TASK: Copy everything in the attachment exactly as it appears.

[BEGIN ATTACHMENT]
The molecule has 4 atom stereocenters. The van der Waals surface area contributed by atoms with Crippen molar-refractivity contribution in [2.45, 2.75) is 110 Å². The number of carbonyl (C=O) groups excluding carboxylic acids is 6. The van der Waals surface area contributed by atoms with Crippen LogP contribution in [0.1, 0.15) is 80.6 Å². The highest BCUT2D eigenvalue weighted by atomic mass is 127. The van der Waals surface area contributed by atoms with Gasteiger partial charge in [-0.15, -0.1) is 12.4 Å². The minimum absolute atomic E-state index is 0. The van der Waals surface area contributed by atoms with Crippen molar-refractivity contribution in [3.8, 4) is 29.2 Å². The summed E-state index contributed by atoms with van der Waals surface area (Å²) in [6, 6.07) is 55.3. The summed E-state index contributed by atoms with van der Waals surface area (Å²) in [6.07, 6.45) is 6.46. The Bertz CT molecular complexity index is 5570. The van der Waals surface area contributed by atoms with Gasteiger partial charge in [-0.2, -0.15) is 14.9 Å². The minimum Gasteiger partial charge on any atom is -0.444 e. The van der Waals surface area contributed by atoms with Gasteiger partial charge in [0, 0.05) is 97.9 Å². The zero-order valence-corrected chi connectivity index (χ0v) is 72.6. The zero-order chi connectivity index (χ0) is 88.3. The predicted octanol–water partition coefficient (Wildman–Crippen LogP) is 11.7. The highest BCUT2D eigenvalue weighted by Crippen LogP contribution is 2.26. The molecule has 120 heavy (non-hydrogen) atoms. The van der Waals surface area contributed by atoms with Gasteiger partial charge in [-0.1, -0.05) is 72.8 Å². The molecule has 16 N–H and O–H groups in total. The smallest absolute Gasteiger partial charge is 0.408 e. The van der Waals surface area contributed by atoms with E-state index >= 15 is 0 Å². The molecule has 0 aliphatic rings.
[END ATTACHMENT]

The molecule has 4 atom stereocenters. The van der Waals surface area contributed by atoms with Crippen molar-refractivity contribution in [2.45, 2.75) is 110 Å². The number of carbonyl (C=O) groups excluding carboxylic acids is 6. The van der Waals surface area contributed by atoms with Crippen LogP contribution in [0.1, 0.15) is 80.6 Å². The highest BCUT2D eigenvalue weighted by atomic mass is 127. The van der Waals surface area contributed by atoms with Gasteiger partial charge in [-0.15, -0.1) is 12.4 Å². The minimum absolute atomic E-state index is 0. The van der Waals surface area contributed by atoms with Crippen molar-refractivity contribution in [3.8, 4) is 29.2 Å². The summed E-state index contributed by atoms with van der Waals surface area (Å²) in [6, 6.07) is 55.3. The summed E-state index contributed by atoms with van der Waals surface area (Å²) in [6.07, 6.45) is 6.46. The Bertz CT molecular complexity index is 5570. The van der Waals surface area contributed by atoms with Gasteiger partial charge in [-0.2, -0.15) is 14.9 Å². The minimum Gasteiger partial charge on any atom is -0.444 e. The van der Waals surface area contributed by atoms with Gasteiger partial charge in [0, 0.05) is 97.9 Å². The zero-order valence-corrected chi connectivity index (χ0v) is 72.6. The zero-order chi connectivity index (χ0) is 88.3. The predicted octanol–water partition coefficient (Wildman–Crippen LogP) is 11.7. The highest BCUT2D eigenvalue weighted by Crippen LogP contribution is 2.26. The molecule has 120 heavy (non-hydrogen) atoms. The van der Waals surface area contributed by atoms with Gasteiger partial charge in [-0.1, -0.05) is 72.8 Å². The molecule has 16 N–H and O–H groups in total. The smallest absolute Gasteiger partial charge is 0.408 e. The van der Waals surface area contributed by atoms with E-state index >= 15 is 0 Å². The molecule has 0 aliphatic rings.